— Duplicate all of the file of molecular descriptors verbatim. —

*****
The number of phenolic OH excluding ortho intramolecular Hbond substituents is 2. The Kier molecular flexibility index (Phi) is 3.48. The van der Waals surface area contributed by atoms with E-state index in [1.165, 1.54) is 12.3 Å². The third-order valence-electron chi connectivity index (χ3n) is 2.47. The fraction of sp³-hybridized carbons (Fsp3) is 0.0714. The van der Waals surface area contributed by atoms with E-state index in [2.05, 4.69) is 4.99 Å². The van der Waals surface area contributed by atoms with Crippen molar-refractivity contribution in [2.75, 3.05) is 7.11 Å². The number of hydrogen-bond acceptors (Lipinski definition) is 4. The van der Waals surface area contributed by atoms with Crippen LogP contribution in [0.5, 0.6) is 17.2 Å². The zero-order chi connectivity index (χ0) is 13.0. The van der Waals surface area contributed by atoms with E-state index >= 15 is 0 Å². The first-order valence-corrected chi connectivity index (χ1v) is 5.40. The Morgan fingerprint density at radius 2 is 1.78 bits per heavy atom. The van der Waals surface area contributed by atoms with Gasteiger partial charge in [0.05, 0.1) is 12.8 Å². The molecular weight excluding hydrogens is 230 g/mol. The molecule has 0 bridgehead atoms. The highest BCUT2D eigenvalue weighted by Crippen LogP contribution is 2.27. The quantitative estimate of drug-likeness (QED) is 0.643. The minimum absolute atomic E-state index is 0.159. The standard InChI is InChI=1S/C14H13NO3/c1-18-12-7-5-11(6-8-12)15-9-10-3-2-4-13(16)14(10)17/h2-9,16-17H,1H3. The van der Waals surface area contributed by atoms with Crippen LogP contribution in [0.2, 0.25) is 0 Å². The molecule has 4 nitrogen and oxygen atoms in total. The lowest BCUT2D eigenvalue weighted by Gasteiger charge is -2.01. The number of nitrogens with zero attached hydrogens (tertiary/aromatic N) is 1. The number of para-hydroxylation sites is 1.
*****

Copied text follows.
The number of phenolic OH excluding ortho intramolecular Hbond substituents is 2. The Kier molecular flexibility index (Phi) is 3.48. The van der Waals surface area contributed by atoms with E-state index in [1.165, 1.54) is 12.3 Å². The third-order valence-electron chi connectivity index (χ3n) is 2.47. The fraction of sp³-hybridized carbons (Fsp3) is 0.0714. The van der Waals surface area contributed by atoms with E-state index in [2.05, 4.69) is 4.99 Å². The van der Waals surface area contributed by atoms with Crippen molar-refractivity contribution in [2.75, 3.05) is 7.11 Å². The number of hydrogen-bond acceptors (Lipinski definition) is 4. The van der Waals surface area contributed by atoms with Crippen LogP contribution in [0.5, 0.6) is 17.2 Å². The zero-order chi connectivity index (χ0) is 13.0. The van der Waals surface area contributed by atoms with E-state index >= 15 is 0 Å². The first-order valence-corrected chi connectivity index (χ1v) is 5.40. The Morgan fingerprint density at radius 2 is 1.78 bits per heavy atom. The van der Waals surface area contributed by atoms with Gasteiger partial charge in [0.05, 0.1) is 12.8 Å². The molecular weight excluding hydrogens is 230 g/mol. The molecule has 0 bridgehead atoms. The highest BCUT2D eigenvalue weighted by Crippen LogP contribution is 2.27. The quantitative estimate of drug-likeness (QED) is 0.643. The minimum absolute atomic E-state index is 0.159. The standard InChI is InChI=1S/C14H13NO3/c1-18-12-7-5-11(6-8-12)15-9-10-3-2-4-13(16)14(10)17/h2-9,16-17H,1H3. The van der Waals surface area contributed by atoms with Crippen LogP contribution in [0.2, 0.25) is 0 Å². The molecule has 4 nitrogen and oxygen atoms in total. The lowest BCUT2D eigenvalue weighted by Gasteiger charge is -2.01. The number of nitrogens with zero attached hydrogens (tertiary/aromatic N) is 1. The number of para-hydroxylation sites is 1.